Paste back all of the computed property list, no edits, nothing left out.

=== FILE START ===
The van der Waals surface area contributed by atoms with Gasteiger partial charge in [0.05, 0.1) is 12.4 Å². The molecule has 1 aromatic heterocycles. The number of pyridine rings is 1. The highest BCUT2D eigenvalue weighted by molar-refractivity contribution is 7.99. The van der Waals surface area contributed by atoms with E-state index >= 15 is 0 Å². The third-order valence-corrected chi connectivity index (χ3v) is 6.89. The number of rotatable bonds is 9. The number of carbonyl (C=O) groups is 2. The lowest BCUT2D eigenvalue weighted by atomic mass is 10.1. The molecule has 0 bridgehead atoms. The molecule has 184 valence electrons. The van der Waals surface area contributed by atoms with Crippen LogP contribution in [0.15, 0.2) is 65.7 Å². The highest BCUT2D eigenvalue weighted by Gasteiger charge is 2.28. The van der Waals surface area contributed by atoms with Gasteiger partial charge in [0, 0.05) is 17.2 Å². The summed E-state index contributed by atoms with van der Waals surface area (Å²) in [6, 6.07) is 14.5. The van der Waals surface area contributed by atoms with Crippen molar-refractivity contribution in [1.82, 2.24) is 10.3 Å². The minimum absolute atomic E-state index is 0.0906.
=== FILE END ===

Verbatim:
The van der Waals surface area contributed by atoms with Gasteiger partial charge in [0.05, 0.1) is 12.4 Å². The molecule has 1 aromatic heterocycles. The number of pyridine rings is 1. The highest BCUT2D eigenvalue weighted by molar-refractivity contribution is 7.99. The van der Waals surface area contributed by atoms with E-state index >= 15 is 0 Å². The third-order valence-corrected chi connectivity index (χ3v) is 6.89. The number of rotatable bonds is 9. The number of carbonyl (C=O) groups is 2. The lowest BCUT2D eigenvalue weighted by atomic mass is 10.1. The molecule has 0 bridgehead atoms. The molecule has 184 valence electrons. The van der Waals surface area contributed by atoms with Crippen LogP contribution in [0.15, 0.2) is 65.7 Å². The highest BCUT2D eigenvalue weighted by Gasteiger charge is 2.28. The van der Waals surface area contributed by atoms with Gasteiger partial charge in [0, 0.05) is 17.2 Å². The summed E-state index contributed by atoms with van der Waals surface area (Å²) in [6, 6.07) is 14.5. The van der Waals surface area contributed by atoms with Crippen molar-refractivity contribution in [1.82, 2.24) is 10.3 Å². The minimum absolute atomic E-state index is 0.0906.